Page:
So, my plans to keep this blog going regularly seem to have stalled. However, I have a backlog of games, books, and movies to talk about, so this post is mainly to get me back into the spirit of posting.
(I suppose that I should also mention that I’m writing this by using Dragon Naturally Speaking. So far, the program has been very efficient, and I’ve only had to make minor corrections. We’ll see how effective it is once I start using gaming terminology. I actually got a copy of Dragon in order to speed up my grading. Of course, I haven’t actually tried using it to grade. Instead, I’m using it to catch up on this blog.)
The subject for review today is the novel The Fallible Fiend by L. Sprague de Camp. Written in 1972, this novel follows the adventures of a demon named Zdim. (Note that Dragon Naturally Speaking does not handle the name Zdim very well.) Much of the humor of the book is based on the differences between what the demon expects and what his new reality is. Apparently, in his world, on the 12th Plane, the citizens make their money, in part, by lending themselves out to be summoned by wizards on the human plane, where they are used mainly for their scary appearance, their armored bodies, and their superior strength. However, his plane is very literal and very logical, and Zdim repeatedly reminds us throughout the book that the demons’ plane is the saner of the two.
Zdim’s adventures often come about because he reacts to situations as if they were on his plane, which is often too literally. Early on, when he is told by his master to eat the next person who enters the room, he fails to differentiate between friends and enemies, and he eats his master’s apprentice. Later, in a circus, he is told to scare the customers, which he does to such an extent that they riot and destroy the circus.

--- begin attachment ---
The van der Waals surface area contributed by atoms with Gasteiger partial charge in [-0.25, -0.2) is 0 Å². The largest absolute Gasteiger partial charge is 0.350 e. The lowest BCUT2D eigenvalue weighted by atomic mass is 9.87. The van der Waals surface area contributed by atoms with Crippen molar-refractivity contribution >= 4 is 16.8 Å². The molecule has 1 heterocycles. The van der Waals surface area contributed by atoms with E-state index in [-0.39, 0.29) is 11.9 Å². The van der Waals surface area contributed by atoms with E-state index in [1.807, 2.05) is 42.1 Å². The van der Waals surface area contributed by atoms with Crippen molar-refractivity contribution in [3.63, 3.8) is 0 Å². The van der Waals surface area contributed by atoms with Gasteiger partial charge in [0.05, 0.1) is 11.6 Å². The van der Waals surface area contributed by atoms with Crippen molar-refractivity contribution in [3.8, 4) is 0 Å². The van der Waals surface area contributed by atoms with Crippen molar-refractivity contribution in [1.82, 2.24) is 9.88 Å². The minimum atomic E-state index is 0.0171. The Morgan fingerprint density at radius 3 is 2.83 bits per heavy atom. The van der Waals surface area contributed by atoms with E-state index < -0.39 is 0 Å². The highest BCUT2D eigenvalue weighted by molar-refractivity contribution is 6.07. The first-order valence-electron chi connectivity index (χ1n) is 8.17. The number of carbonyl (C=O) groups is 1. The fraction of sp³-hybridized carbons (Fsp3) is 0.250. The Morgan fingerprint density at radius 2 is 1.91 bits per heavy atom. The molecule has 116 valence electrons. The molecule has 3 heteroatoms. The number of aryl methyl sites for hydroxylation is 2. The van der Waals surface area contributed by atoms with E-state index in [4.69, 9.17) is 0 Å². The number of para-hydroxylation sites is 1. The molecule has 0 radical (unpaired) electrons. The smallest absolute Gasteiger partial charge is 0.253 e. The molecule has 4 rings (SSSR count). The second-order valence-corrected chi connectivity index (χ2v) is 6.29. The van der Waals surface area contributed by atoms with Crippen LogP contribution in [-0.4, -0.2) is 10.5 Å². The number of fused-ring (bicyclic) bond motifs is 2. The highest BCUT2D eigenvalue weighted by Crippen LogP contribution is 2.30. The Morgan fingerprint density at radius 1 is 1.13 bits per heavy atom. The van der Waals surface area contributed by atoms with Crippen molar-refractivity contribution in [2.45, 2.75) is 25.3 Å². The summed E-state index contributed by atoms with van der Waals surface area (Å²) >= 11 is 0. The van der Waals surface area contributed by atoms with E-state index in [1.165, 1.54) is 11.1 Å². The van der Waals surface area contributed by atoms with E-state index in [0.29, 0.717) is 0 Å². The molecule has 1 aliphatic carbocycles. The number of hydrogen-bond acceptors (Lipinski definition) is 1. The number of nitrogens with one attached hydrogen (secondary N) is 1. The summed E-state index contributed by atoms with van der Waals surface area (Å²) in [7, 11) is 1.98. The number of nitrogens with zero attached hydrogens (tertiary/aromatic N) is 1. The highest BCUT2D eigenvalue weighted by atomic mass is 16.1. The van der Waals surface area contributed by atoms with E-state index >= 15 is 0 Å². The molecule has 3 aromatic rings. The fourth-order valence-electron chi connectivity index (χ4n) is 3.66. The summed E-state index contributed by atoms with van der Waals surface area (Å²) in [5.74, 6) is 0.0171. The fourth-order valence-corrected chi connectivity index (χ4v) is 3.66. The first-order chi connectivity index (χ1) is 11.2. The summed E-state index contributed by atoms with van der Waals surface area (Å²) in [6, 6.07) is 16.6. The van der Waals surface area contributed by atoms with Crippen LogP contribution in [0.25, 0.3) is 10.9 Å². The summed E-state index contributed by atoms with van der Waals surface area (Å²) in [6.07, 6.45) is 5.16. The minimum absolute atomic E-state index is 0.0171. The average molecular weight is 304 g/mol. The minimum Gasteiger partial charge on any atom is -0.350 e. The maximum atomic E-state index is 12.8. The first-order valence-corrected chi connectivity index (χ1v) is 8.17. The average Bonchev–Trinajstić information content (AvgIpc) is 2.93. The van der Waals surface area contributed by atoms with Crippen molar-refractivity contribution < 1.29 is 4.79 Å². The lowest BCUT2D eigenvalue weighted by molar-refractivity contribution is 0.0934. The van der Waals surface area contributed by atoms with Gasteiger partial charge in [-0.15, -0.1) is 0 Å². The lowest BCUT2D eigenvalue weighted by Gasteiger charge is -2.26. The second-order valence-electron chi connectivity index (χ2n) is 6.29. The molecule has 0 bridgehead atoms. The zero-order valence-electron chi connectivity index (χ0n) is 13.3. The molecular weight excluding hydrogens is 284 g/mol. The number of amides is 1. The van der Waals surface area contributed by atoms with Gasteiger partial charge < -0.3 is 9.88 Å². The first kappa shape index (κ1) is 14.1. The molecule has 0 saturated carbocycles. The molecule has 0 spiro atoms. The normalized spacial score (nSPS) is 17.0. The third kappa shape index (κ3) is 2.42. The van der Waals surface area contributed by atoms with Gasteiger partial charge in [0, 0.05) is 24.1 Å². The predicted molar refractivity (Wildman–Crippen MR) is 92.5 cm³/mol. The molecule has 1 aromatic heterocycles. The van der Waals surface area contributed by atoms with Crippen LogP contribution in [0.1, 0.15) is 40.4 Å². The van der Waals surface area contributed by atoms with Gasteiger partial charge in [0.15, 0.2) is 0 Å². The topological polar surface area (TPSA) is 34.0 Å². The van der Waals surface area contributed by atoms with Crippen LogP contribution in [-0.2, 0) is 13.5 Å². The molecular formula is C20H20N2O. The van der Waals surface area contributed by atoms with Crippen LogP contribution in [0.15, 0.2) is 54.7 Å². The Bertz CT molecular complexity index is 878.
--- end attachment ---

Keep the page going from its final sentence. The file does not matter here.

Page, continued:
From his summoning until the end of the book, Zdim acts as a servant, a circus performer, a bandit, a soldier, and a diplomat. If you can accept the often humorous misunderstandings of the protagonist, then the book is quite enjoyable, much better than The Warrior of World’s End. If you find the protagonist’s failings too trite, then you probably won’t enjoy the book. Admittedly, much of the humor feels a bit stale now. But we have to remember, that the authors of the 50s, 60s, and 70s, were generating new material that is only cliché in hindsight.
As for me, I always found Zdim to be a likable and entertaining character. His adventures string together like the adventures of many a role-playing group. There is a hint of connection between each of them, but the connection is not so strong that you couldn’t read each adventure independently. (A bit like modules, actually.)
I imagine that this book was the inspiration for a number of books that followed, including Robert Asprin’s Myth series. I kept thinking that the main character would be really fun to use the next time the wizard in my RPG group uses a summon monster spell. In fact, I imagine that de Camp’s character has been, without my knowledge, the basis of many an NPC that I have created.
Overall, the book was a fun read. I appreciated that so much thought had been put into the characterization of the main character. Zdim feels real. And while the plot, now, probably seems a bit contrived, it is easy to see why in first edition AD&D, this book was added to Appendix N.
(Still on the slate for review: Swords and Deviltry, Dungeon Command, Superhero Showdown, and more.)